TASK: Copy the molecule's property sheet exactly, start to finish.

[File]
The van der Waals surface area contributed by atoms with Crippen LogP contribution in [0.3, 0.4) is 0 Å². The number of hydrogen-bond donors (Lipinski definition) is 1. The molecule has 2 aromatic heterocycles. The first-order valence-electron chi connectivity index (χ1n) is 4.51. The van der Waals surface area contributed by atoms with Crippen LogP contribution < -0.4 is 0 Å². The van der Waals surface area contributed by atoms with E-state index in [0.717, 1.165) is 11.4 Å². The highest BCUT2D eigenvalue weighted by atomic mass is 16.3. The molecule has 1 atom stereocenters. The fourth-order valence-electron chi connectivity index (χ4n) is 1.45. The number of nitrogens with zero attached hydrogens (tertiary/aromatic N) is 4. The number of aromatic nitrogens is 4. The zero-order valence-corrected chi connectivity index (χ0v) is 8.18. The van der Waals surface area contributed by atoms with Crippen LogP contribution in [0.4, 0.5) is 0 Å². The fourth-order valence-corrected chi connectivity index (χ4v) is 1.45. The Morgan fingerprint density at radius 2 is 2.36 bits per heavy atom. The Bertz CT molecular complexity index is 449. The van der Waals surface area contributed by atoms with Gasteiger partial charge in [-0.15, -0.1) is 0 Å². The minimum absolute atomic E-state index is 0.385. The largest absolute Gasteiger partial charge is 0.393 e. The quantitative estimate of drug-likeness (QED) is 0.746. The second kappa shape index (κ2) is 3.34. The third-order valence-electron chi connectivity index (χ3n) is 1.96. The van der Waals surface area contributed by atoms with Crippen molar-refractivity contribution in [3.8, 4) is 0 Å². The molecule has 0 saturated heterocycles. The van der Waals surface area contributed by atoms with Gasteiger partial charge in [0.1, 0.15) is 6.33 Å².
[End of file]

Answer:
The van der Waals surface area contributed by atoms with Crippen LogP contribution in [0.3, 0.4) is 0 Å². The number of hydrogen-bond donors (Lipinski definition) is 1. The molecule has 2 aromatic heterocycles. The first-order valence-electron chi connectivity index (χ1n) is 4.51. The van der Waals surface area contributed by atoms with Crippen LogP contribution < -0.4 is 0 Å². The van der Waals surface area contributed by atoms with E-state index in [0.717, 1.165) is 11.4 Å². The highest BCUT2D eigenvalue weighted by atomic mass is 16.3. The molecule has 1 atom stereocenters. The fourth-order valence-electron chi connectivity index (χ4n) is 1.45. The number of nitrogens with zero attached hydrogens (tertiary/aromatic N) is 4. The number of aromatic nitrogens is 4. The zero-order valence-corrected chi connectivity index (χ0v) is 8.18. The van der Waals surface area contributed by atoms with Crippen LogP contribution in [0.4, 0.5) is 0 Å². The fourth-order valence-corrected chi connectivity index (χ4v) is 1.45. The Morgan fingerprint density at radius 2 is 2.36 bits per heavy atom. The Bertz CT molecular complexity index is 449. The van der Waals surface area contributed by atoms with Gasteiger partial charge in [-0.15, -0.1) is 0 Å². The minimum absolute atomic E-state index is 0.385. The largest absolute Gasteiger partial charge is 0.393 e. The quantitative estimate of drug-likeness (QED) is 0.746. The second kappa shape index (κ2) is 3.34. The third-order valence-electron chi connectivity index (χ3n) is 1.96. The van der Waals surface area contributed by atoms with Crippen molar-refractivity contribution in [3.8, 4) is 0 Å². The molecule has 0 saturated heterocycles. The van der Waals surface area contributed by atoms with Gasteiger partial charge in [0.1, 0.15) is 6.33 Å².